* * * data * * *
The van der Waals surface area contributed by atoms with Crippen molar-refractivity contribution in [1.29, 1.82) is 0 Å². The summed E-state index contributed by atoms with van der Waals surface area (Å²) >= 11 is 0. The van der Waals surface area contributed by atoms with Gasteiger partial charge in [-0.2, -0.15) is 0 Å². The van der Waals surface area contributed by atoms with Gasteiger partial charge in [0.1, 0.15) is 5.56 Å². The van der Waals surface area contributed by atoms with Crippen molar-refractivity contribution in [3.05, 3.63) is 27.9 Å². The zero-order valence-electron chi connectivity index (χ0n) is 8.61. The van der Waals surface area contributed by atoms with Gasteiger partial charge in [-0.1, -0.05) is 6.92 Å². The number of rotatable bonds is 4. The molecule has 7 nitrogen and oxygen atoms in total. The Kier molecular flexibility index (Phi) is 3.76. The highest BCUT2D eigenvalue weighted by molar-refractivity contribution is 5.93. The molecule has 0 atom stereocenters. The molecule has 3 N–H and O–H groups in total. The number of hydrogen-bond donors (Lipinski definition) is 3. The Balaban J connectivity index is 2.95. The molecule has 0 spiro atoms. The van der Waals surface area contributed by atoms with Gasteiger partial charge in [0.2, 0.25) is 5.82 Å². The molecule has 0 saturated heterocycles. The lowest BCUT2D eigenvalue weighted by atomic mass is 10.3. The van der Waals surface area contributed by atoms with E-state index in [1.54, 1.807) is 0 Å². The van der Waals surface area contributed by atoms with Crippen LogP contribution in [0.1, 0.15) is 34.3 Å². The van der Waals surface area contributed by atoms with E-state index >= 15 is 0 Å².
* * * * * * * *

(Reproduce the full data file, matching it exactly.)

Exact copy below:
The van der Waals surface area contributed by atoms with Crippen molar-refractivity contribution in [1.29, 1.82) is 0 Å². The summed E-state index contributed by atoms with van der Waals surface area (Å²) >= 11 is 0. The van der Waals surface area contributed by atoms with Gasteiger partial charge in [-0.2, -0.15) is 0 Å². The van der Waals surface area contributed by atoms with Gasteiger partial charge in [0.1, 0.15) is 5.56 Å². The van der Waals surface area contributed by atoms with Crippen molar-refractivity contribution in [3.05, 3.63) is 27.9 Å². The zero-order valence-electron chi connectivity index (χ0n) is 8.61. The van der Waals surface area contributed by atoms with Gasteiger partial charge in [-0.1, -0.05) is 6.92 Å². The number of rotatable bonds is 4. The molecule has 7 nitrogen and oxygen atoms in total. The Kier molecular flexibility index (Phi) is 3.76. The highest BCUT2D eigenvalue weighted by molar-refractivity contribution is 5.93. The molecule has 0 atom stereocenters. The molecule has 3 N–H and O–H groups in total. The number of hydrogen-bond donors (Lipinski definition) is 3. The Balaban J connectivity index is 2.95. The molecule has 0 spiro atoms. The van der Waals surface area contributed by atoms with Gasteiger partial charge in [0.2, 0.25) is 5.82 Å². The molecule has 0 saturated heterocycles. The lowest BCUT2D eigenvalue weighted by atomic mass is 10.3. The van der Waals surface area contributed by atoms with E-state index in [1.54, 1.807) is 0 Å². The van der Waals surface area contributed by atoms with Crippen LogP contribution in [0.1, 0.15) is 34.3 Å². The van der Waals surface area contributed by atoms with E-state index >= 15 is 0 Å².